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By Carrie-ann | Feb 05, 2017 | Lifestyle balance

Taking a holiday when you run your own business

You aren’t alone if, as a business owner, you’re reluctant to go on holiday. A recent survey cited in the Guardian revealed that some 76 per cent of small business owners never take a vacation. At first glance, this seems an extraordinary figure. But, on reflection, it’s not so very surprising. It’s natural to worry that the enterprise you are building with such energy and passion will struggle in your absence. Added to that, you probably enjoy your work far more than most employees, so holidays don’t have quite the magnetism they have for others. That said, taking breaks is critically important for both your health and happiness and for the prosperity of your business.

IMPORTANT: why take a holiday?
– It gives your employees a boost by showing that you trust them to hold the fort
– Respected research shows that taking a vacation boosts your overall productivity, by recharging your mental and physical batteries
– The performance of your business in your absence is a sensitive barometer of your personnel and the health of your company, giving you an invaluable insight into changes that can be made to improve your product or your service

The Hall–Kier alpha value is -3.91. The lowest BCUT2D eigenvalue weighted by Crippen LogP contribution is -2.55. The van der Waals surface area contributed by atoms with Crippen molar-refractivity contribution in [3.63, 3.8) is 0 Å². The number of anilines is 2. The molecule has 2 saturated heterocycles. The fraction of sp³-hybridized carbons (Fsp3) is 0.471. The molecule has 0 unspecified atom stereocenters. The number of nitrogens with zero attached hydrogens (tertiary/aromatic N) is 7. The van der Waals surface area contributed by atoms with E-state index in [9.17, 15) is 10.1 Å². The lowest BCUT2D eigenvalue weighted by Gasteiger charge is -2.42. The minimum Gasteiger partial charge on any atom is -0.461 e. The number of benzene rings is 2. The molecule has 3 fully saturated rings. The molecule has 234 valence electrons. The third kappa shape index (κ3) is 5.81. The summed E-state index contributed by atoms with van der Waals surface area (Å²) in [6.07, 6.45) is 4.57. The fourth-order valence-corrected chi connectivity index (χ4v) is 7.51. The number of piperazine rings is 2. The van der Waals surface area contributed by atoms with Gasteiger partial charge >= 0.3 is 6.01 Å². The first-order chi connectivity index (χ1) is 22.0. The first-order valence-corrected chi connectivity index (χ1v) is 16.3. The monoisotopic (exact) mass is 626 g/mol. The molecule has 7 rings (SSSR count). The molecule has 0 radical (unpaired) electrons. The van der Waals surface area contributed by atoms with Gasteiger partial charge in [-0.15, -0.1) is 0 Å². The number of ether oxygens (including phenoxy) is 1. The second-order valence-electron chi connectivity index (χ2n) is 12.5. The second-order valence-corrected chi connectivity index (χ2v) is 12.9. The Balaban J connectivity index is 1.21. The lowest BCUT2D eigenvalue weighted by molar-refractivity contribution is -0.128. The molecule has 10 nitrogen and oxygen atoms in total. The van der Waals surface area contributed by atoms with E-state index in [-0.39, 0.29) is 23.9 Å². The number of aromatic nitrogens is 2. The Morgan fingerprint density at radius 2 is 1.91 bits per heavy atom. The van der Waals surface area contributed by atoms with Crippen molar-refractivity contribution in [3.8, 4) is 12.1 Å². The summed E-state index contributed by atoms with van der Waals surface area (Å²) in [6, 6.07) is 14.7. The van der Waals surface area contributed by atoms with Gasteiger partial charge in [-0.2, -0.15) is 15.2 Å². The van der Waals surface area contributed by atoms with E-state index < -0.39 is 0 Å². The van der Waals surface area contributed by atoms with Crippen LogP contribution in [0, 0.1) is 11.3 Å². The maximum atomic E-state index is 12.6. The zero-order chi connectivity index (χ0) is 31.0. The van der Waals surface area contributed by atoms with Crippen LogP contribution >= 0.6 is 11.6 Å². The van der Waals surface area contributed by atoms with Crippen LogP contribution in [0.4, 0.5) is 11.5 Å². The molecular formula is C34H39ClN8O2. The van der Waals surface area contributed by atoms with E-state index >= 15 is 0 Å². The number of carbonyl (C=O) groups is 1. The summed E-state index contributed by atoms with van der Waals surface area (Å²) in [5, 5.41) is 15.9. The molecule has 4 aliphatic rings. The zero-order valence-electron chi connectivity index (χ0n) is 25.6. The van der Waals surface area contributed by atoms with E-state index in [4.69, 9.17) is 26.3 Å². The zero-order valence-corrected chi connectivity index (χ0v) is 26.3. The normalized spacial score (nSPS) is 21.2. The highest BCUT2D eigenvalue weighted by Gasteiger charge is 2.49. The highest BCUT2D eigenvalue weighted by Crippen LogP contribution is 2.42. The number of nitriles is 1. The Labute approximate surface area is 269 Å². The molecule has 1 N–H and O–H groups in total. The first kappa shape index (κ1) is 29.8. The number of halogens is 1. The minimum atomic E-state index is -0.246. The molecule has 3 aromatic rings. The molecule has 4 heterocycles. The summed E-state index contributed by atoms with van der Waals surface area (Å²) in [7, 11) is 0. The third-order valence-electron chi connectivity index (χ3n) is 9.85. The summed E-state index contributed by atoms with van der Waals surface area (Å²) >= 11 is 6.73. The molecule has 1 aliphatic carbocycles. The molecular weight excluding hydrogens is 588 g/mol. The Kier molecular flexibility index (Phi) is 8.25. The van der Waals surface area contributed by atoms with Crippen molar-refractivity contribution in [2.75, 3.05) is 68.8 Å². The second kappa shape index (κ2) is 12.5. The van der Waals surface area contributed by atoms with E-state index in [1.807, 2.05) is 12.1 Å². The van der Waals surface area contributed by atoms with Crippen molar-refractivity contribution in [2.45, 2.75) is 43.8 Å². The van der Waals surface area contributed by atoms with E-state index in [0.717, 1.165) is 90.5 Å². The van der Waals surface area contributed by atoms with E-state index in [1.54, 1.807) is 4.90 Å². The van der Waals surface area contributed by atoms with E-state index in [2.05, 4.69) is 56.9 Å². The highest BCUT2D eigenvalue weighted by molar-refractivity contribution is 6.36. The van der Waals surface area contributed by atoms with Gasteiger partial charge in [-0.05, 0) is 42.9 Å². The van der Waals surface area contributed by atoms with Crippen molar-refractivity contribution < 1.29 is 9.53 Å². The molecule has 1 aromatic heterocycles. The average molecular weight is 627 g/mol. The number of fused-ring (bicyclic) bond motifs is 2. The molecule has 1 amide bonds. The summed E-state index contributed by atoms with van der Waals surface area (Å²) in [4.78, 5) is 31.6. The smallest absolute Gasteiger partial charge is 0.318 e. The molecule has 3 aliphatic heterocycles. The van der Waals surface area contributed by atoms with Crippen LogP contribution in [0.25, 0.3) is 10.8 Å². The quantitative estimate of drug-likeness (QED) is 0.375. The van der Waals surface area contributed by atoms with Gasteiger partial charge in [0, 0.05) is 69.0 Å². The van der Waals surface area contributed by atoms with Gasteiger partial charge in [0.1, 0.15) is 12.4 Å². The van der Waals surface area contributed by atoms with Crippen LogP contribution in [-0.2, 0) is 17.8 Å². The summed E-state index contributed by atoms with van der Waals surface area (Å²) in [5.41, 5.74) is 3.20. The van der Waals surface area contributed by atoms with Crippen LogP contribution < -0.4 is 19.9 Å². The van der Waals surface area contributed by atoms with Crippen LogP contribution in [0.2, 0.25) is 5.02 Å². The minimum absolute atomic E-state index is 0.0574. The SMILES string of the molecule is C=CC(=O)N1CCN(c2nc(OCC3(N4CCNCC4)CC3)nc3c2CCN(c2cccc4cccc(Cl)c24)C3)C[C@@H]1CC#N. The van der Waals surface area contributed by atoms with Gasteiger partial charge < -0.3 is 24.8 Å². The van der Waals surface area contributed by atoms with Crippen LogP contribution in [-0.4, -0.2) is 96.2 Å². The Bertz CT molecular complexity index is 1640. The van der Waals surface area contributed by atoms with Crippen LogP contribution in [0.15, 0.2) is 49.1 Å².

– You will get a change of perspective, new ideas and fresh inspiration while you are experiencing different activities and cultures. This can give you renewed creativity in the way you grow your business.

As daunting as leaving your place of business for a week or two may seem, there are tried and tested ways to make sure that everything runs smoothly while you are away:1. Book your holiday well in advance
This gives you time to make plans for the time you’re away and also to prepare yourself psychologically for the break.
2. Try to choose a time of year when typically business is a bit slower.
This is a relatively simple matter for some businesses. The hospitality industry, for example, usually experiences a post-Christmas lull, so the early weeks of January are an obvious opportunity for chefs and restaurateurs to get away from it all. Your sector might not have such a predictable downtime, but do try to work out when your business is likely to be at its most subdued, so you won’t be missed too much and, if you’re a sole trader, you are minimising loss of income.
3. Set out clear guidelines on who will take over from you while you are away.
Having responsibility and accountability will increase the likelihood of your staff treating the business with the same care and energy as they would if it were theirs. Everyone will know what needs doing and the targets you expect to be met. The evidence of your faith in them will motivate your workers.
4. Establish firm rules for how you will stay involved.
Ideally, you would leave all your business paraphernalia – laptops and smartphones, for instance – at home, and forget it for a while. Realistically, this might not be possible. Decide on a time each day when you will check in, and stick to it. Make sure clients and other contacts have been briefed about your absence and designate someone within your firm as a point of contact.